For a really good and in-depth article on this subject, just read Fix Your Timestep. There's also a ton of existing questions about this subject, although addressing different angles.
But in really simple terms, this is how you get a fixed physics (or anything, really) frame rate despite the rendering frame rate being unpredictable:
check how long it's been since the last frame
while we are overdue for a physics frame
do one frame of physics
ideal physics frames: p1 p2 p3 p4
render (actual) frames: r1 r2 r3 r4 r5
what's actually run: r1 p1 p2 r4 r5
At r2, we run physics for one frame (p1), at r3 we run two (p2, p3), at r4 and r5 we don't run any physics.
One key insight is that we don't have to run physics at an exact point in time. We just need to make sure the physics is up to date before we render everything. Some people get trapped into thinking they'll need some super-complex time-synchronised multi-threaded monstrosity to handle this, because of this misconception.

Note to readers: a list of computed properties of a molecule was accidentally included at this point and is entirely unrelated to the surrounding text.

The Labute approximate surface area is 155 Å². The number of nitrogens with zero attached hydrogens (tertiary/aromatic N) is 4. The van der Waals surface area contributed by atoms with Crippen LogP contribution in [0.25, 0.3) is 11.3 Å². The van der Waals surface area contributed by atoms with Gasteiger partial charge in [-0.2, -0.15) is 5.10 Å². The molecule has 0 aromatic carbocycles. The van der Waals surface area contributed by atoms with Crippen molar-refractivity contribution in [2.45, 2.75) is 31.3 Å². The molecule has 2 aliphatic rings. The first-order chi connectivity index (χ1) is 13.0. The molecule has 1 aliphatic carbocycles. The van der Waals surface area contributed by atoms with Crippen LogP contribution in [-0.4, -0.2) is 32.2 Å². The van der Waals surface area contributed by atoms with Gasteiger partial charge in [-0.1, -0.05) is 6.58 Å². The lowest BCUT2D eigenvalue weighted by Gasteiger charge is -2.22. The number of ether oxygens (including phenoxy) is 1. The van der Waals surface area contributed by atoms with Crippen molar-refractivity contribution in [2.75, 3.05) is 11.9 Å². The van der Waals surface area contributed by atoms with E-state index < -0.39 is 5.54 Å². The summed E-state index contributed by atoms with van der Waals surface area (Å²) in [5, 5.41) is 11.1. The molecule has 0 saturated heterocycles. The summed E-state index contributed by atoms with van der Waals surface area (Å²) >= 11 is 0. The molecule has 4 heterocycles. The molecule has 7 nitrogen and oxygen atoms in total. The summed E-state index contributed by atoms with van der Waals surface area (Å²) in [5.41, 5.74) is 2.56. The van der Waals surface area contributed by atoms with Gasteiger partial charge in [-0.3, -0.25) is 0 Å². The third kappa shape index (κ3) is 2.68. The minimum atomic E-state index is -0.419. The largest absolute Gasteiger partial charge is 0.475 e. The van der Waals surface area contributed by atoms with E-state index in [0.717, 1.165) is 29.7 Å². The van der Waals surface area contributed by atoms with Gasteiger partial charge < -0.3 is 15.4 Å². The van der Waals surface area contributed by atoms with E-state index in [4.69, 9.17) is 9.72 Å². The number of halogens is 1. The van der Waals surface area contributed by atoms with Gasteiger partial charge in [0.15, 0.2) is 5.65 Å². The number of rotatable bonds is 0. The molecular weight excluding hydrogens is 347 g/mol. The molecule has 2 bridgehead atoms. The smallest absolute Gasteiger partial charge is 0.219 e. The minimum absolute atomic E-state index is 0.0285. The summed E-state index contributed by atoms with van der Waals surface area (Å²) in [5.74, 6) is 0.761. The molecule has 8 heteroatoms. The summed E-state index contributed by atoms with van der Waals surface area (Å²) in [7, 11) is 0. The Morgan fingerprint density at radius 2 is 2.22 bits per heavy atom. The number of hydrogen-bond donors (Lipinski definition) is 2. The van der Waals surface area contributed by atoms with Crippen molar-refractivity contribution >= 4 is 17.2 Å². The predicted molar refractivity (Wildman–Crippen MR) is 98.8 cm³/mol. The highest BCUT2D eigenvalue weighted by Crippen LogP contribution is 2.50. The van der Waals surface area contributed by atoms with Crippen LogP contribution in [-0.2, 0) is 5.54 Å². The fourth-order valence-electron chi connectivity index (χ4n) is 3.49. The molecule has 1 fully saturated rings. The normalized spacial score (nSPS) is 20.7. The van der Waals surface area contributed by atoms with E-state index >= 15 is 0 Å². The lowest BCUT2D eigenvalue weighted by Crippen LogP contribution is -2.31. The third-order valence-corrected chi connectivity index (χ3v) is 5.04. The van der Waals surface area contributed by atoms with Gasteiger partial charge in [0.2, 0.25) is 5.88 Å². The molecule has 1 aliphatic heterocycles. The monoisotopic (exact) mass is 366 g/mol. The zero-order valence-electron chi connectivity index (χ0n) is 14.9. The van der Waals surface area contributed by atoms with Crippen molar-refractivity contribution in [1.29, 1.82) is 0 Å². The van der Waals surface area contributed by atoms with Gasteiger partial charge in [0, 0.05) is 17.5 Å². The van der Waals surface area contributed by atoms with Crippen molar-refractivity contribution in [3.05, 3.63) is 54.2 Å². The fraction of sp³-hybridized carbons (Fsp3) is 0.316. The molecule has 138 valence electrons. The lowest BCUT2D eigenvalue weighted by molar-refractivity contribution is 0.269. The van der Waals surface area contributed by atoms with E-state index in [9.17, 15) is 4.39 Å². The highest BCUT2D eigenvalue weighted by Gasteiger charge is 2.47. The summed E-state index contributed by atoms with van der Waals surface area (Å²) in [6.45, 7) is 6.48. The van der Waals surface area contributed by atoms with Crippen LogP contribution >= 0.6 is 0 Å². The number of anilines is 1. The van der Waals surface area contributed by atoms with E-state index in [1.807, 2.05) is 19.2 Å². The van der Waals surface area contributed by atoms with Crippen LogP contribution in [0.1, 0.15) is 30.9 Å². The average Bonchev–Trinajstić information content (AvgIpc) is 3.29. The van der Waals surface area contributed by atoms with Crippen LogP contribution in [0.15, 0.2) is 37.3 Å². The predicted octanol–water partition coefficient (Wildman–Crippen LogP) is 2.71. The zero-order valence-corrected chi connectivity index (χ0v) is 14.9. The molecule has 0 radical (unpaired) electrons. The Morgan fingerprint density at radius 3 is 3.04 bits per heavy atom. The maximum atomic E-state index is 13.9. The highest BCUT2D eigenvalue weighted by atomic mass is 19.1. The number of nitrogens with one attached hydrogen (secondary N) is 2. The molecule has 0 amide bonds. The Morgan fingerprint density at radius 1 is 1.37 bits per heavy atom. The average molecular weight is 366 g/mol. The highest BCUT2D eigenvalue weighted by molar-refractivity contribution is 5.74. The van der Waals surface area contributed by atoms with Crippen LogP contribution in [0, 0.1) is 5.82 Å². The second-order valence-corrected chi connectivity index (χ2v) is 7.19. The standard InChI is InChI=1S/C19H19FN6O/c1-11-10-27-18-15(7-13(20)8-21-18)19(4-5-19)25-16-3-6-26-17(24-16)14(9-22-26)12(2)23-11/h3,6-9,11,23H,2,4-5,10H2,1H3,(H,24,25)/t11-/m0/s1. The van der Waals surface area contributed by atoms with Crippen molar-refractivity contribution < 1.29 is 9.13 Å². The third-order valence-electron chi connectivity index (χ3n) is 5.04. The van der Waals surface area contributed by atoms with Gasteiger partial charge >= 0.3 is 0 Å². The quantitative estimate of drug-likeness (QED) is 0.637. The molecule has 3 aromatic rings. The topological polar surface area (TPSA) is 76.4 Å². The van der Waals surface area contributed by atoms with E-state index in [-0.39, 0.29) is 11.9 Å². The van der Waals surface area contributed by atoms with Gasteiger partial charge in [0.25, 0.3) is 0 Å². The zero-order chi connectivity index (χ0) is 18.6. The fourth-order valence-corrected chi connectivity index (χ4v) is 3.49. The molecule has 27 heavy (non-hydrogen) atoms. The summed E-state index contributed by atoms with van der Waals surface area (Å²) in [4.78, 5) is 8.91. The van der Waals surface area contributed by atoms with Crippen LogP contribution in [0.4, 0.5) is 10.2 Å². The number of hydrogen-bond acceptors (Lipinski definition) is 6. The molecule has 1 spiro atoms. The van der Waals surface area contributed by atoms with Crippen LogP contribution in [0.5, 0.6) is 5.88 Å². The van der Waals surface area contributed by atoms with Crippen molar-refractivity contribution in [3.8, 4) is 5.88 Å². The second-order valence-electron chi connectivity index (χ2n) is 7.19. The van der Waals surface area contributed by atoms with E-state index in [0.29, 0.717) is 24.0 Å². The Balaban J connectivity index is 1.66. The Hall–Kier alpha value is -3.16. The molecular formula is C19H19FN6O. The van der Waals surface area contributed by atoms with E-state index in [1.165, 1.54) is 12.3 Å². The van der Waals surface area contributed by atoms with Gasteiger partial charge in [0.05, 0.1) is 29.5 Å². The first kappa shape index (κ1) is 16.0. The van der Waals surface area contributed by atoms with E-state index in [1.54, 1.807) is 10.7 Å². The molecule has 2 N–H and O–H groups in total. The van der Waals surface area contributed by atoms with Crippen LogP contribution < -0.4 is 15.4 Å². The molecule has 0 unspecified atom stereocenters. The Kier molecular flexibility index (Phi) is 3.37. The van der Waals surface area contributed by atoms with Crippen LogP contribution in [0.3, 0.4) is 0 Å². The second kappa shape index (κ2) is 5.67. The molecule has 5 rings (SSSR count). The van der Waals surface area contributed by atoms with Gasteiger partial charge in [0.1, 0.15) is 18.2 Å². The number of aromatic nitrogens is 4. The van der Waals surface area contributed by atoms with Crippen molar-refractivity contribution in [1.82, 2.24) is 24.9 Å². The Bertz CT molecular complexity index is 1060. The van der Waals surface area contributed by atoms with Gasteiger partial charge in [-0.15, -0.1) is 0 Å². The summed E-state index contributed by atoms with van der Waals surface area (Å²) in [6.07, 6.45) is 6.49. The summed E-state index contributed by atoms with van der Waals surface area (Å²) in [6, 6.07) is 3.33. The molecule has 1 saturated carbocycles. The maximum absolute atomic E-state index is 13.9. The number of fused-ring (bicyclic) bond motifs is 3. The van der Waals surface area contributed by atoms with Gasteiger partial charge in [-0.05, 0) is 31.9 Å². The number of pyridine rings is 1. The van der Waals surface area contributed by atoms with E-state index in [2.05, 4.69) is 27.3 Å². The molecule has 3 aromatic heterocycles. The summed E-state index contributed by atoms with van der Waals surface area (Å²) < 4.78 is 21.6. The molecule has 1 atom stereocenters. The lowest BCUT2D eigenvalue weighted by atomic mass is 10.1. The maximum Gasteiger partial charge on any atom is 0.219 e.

Usually this is implemented by taking the difference between the actual time and the expected time for the next physics update, accumulating that difference, and running physics frames as long as that difference is larger than the ideal physics frame time. So for example if ideally physics runs every 50ms, and it's been 120ms since the last frame, you run 2 physics frames (50 goes into 120 twice), and keep around the remainder 20ms. I think it's clearer if I just reproduce the code sample from the linked article:
double t = 0.0;
const double dt = 0.01;
double currentTime = hires_time_in_seconds();
double accumulator = 0.0;
double newTime = hires_time_in_seconds();
double frameTime = newTime - currentTime;
currentTime = newTime;
accumulator += frameTime;
while (accumulator >= dt)
integrate(state, t, dt);
accumulator -= dt;
t += dt;